Saturday, January 23

Ålesund Fire

The Ålesund Fire happened in the Norwegian city Ålesund on 23 January 1904.The photo shows Ålesund in 1900 before the fire. The view is from the east looking west as seen from the city mountain Aksla.

The fire started a quarter past 2 AM at Aspøya, in the Aalesund Preserving Co.’s factory, which was located where Lower Strand Street 39 (Nedre Strandgate 39) is located today. It is actually stated that the fire started because a cow kicked a torch.
In spite of valiant efforts at suppression, the hard wind driven fire destroyed much of the town. In total, the fire destroyed nearly 850 houses, leaving approximately 230 houses remaining within the town borders.
Only one person was known to die. That was an old lady who went back into her house to get her purse.
Huge support and aid was provided to Ålesund both from within Norway and from abroad. The German Emperor Kaiser Wilhelm II had been a frequent visitor to the area and expressed a personal concern for the plight of the population. As a result, much of the international help was given from Germany, sent in Kaiser Wilhelm’s name. His first telegram was received while the fire was still being extinguished. He dispatched four ships loaded with personnel, food, medicine, materials for shelters and equipment.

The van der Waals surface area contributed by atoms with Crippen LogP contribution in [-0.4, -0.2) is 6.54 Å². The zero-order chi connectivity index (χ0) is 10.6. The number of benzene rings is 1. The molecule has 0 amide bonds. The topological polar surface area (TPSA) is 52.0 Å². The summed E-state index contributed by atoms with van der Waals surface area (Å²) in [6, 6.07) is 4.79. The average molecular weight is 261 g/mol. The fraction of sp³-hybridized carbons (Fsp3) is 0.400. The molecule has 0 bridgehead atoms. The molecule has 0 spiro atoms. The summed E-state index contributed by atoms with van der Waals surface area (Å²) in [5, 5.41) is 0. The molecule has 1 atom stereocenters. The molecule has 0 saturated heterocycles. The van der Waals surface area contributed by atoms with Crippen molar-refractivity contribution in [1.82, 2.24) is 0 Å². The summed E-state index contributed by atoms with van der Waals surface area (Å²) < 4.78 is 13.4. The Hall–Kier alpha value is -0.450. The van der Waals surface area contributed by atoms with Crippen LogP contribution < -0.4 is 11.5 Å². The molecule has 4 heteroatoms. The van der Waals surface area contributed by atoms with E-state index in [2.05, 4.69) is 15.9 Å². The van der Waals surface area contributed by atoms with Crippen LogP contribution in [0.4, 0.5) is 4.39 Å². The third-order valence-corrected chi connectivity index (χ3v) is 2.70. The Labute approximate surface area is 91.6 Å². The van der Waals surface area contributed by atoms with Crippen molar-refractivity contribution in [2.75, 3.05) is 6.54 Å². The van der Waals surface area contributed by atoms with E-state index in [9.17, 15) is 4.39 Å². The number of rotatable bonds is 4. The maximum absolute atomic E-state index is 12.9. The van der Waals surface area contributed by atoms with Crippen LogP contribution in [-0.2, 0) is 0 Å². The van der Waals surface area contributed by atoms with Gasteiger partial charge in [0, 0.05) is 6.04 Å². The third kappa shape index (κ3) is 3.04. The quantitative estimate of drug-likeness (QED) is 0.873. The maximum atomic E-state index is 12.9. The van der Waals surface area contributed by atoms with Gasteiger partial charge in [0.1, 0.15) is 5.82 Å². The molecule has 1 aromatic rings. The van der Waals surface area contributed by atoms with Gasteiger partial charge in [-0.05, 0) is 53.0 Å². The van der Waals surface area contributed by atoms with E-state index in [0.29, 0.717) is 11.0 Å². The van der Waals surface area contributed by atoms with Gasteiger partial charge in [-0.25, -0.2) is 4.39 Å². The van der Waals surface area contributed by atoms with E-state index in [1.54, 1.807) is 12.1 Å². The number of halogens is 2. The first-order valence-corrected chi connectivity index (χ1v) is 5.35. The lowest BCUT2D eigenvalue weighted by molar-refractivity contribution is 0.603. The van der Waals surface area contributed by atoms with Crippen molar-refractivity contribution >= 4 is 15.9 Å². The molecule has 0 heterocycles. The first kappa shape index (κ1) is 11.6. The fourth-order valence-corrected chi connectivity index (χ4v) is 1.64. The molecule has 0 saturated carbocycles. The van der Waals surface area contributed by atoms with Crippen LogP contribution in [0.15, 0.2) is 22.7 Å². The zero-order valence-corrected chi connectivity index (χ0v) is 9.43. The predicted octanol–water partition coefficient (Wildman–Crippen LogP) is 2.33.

The town was rebuilt in (at that time) contemporary Jugendstil (Art Nouveau). Modern historians have concluded that the fire was actually positive in terms of city development.

I have as many other "artists" born in the city of Ålesund, made some works expressing the spectacular motives to be found here and from the surrounding mountains and fjords. In the weeks to come I will give you some examples of these paintings.


Anne said...

Kjent kjent og den utsikten :-))

Sumit said...

Fire has aways been a big disaster and makes a lot many people suffer because of it. it ruins every thing in the city and only the ashes remains.

Truls said...

Så flott å få se et bilde av hvordan det så ut i byen før brannen (det har jeg aldri sett før).